The European Parliament does have a certain role in making EU policy. To be honest, I am a bit vague on the details, but my impression is that very much it rubber stamps the decisions taken elsewhere, only occasionally making real changes to them. Jamie Smyth in The Irish Times mentions one such case, where the EU Parliament forced through a change in a Commission proposal so that people could not be employed under one country's terms and conditions while working in another*.

Even so, given that it actually does stuff, the European Parliament faces a fundamental problem that seriously undermines its credibility as a democratic institution – namely, that no one votes for it. And when people do vote for it, they typically vote as a way of signaling their support or opposition to domestic governments, not because they reckon the people they are voting for will keep an eye on the Commission or block repugnant EU policies. |n Ireland, there is the added element of European Parliament elections becoming personality driven games, kind of like a celebrity TV version of politics. Low turn-outs make it harder for the European Parliament to challenge decisions by the Council of Ministers or the intergovernmental summits. The latter groups have come to office thanks to national elections with generally higher turnout, giving them more legitimacy than the European Parliament.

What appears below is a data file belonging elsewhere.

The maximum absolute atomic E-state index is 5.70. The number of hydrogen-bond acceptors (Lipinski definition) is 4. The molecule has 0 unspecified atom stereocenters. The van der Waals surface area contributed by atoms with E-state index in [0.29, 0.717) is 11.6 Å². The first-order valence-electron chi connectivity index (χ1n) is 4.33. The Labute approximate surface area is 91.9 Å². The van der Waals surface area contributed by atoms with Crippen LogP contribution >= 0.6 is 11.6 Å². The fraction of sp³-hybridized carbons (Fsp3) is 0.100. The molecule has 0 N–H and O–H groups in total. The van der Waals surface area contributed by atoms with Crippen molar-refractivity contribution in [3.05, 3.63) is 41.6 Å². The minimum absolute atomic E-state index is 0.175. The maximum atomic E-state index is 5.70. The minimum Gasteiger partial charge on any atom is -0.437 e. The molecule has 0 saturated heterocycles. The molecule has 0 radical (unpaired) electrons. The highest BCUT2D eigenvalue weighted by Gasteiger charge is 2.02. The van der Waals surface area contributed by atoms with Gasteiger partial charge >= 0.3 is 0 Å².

I am not sure what the way round this is. European Parliament election turn-outs have been in permanent decline, something unaffected by any flexing of muscles by European parliamentarians. At the same time, one of the things people who like moaning about the EU say is that it is undemocratic. Maybe these people vote disproportionately in the elections for the one directly elected part of the EU decision-making apparatus, but I kind of doubt it.